Campaigners fear the Bibby Stockholm asylum seekers’ barge could become a ‘floating Grenfell’ as it starts to fill up over the coming weeks – and their fears seem finally to have been heard after the arrival of 50 migrants was cancelled at the last minute today.
The barge, which was built to house 222 people, is expected to accommodate 500 migrants, plus 40 staff.
Concerned groups, including Stand Up to Racism Dorset and West Dorset MP Chris Loder, say they fear the vessel has not been properly assessed for health and safety – particularly in case of fire.
The evacuation point on the barge has been described as ‘completely inadequate’, with people warning there could be a ‘Hillsborough-type crush’.
The barge had not been cleared by the fire service before the first 50 residents were due to arrive today.
The barge has 222 cabins over three decks, with just two primary exits in case of an emergency.
One person told The Times a fire safety check sparked urgent concerns. Another said Dorset & Wiltshire Fire and Rescue Service was ‘very critical on a number of safety issues’.
Nicola David of One Life to Live has outlined her concerns in a piece entitled Bibby Stockholm – ‘Floating Grenfell’.
She said: “It seems to me that evacuating the barge in the event of a fire or any other emergency, such as a sudden ingress of water, could prove an impossible challenge.
“All of my research, and everyone I’ve spoken to, indicates that the rot found in the hull during its time in dry dock, and the overcrowding on the barge, render the barge entirely unsafe from the point of view of additional weight and inherent fire risks.
“Add to this the extremely narrow corridors, windows that can’t be used for escape, no lifejackets, no fire drills, and a tiny and inescapable evacuation compound surrounded by insurmountable fencing and locked gates.
“In an emergency, the sense of panic could only be heightened by smoke, potentially dim emergency lighting, disorientation, and – for those without sufficient English – an inability to respond to verbal instructions.
“I just don’t see how everyone could get off the barge, or be immediately safe once off the barge, in the event of a serious incident. Bibby Stockholm feels like a disaster waiting to happen.”
Lynne Hubbard, joint chair of Stand Up to Racism Dorset, said: “We welcome refugees. We’re opposed to this prison barge and no one should be moved onto a vessel that’s unsafe. At the same time, we want refugees placed on the Bibby Stockholm to know we stand with them against the government’s hostile policies, which encourage racism and hostility, and that people in Dorset are offering support.”
Stand Up to Racism Dorset, trade unions and faith groups have joined forces to welcome the refugees, with a Welcome message in specially made giant letters and 50 welcome packs to help the refugees acclimatise.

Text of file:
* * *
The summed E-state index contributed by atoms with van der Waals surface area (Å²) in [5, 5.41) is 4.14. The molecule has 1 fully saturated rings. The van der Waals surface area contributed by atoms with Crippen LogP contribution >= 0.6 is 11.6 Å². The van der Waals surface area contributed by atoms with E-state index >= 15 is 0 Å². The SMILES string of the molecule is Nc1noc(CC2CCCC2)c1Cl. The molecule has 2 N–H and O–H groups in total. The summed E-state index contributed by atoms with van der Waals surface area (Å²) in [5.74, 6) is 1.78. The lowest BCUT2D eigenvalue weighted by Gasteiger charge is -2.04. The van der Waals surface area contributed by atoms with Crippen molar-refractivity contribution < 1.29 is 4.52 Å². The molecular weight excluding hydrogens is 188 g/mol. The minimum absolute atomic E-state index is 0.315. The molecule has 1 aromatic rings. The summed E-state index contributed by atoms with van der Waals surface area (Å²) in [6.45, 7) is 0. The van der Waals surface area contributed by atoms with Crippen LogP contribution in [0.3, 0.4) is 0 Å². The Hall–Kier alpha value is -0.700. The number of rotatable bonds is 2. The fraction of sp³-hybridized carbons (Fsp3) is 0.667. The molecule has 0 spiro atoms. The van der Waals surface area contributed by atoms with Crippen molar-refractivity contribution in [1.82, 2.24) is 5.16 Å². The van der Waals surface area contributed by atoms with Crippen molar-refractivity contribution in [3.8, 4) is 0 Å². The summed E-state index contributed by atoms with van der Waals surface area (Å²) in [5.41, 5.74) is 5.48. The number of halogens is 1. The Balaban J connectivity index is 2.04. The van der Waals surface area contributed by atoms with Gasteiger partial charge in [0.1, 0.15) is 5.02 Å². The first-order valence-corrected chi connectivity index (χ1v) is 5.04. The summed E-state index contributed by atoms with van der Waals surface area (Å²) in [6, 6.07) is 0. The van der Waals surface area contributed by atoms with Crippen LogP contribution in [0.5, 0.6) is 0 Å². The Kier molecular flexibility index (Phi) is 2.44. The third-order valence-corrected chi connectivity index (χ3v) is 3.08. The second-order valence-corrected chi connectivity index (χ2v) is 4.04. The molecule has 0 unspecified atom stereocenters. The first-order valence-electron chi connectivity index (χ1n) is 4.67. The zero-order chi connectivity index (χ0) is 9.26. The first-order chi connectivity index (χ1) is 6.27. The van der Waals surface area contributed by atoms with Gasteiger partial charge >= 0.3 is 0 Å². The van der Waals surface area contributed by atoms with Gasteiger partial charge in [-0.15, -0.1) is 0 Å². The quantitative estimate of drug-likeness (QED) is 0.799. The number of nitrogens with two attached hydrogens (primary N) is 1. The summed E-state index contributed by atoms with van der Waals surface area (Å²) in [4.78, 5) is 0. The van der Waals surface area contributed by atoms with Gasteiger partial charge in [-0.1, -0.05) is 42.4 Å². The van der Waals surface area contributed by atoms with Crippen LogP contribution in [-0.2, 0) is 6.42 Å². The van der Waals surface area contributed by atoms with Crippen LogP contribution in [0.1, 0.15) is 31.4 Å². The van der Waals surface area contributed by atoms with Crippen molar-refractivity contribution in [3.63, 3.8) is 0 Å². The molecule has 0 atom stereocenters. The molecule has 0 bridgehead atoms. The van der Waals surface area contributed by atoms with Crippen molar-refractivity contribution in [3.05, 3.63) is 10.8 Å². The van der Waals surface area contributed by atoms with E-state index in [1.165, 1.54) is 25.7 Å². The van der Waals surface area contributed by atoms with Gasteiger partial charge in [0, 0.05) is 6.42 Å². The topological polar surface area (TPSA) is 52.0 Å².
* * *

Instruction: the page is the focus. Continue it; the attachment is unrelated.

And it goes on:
Lynne said: “Many people have come forward with everything from clothing and toiletries to assistance with legal issues, English language, sporting activities and social events.”
She added: “Refugees are here because of crises in which they have been compelled to flee war and persecution. It’s cruel to cram them onto the Bibby Stockholm, which is being converted to house double the number of people for which it was designed. We deplore the decision of Langham Industries, owners of Portland Port, to berth the barge. They are profiting from human tragedy.
“The Government is wasting millions paying Langham Industries and the owners of the barge. It should be investing in an effective system for dealing with asylum applications and tackling the vast backlog of cases.”
MP Chris Loder has told the Home Secretary and Baroness Vere (the Minister responsible for the Marine and Coastguard Agency the barge ‘cannot be deemed safe as no risk assessment can be provided’. He asked that either the Bibby Stockholm is stopped, or that the necessary risk assessments are provided.
He wrote: “For months, I have been asking for sight of the safety risk assessments that should have been done to allow the Bibby Stockholm to be used in Portland Harbour with 500 people on board whilst it was designed for 250.”
Government funding has been agreed to pay for infrastructure enhancements. Dorset Council, which has outlined its opposition to the barge, will receive £3,500 per occupied bed space and a one-off payment of £377,000 to help provide asylum seekers with activities, volunteering opportunities and English-speaking lessons, to be delivered through voluntary and community organisations.
However it is clear the council is simply trying to do the best thing in a very trying situation – the barge appears to have been foisted on the area without consultation.
A council spokesman said: “The decision to site a floating barge in Portland Port for 500 asylum seekers was made by the Home Office and facilitated through a commercial arrangement with Portland Port. Dorset Council was not consulted and had no decision-making powers over this arrangement.
“From the outset, Dorset councillors have been clear about their concerns and opposition to the location of this scheme. The council explored options to pursue legal action to challenge the Home Office’s decision. Following specialist legal advice and the experience of other councils across the country, Dorset Council made the decision not to take legal action as it was unlikely to be successful and would incur high costs to local taxpayers.”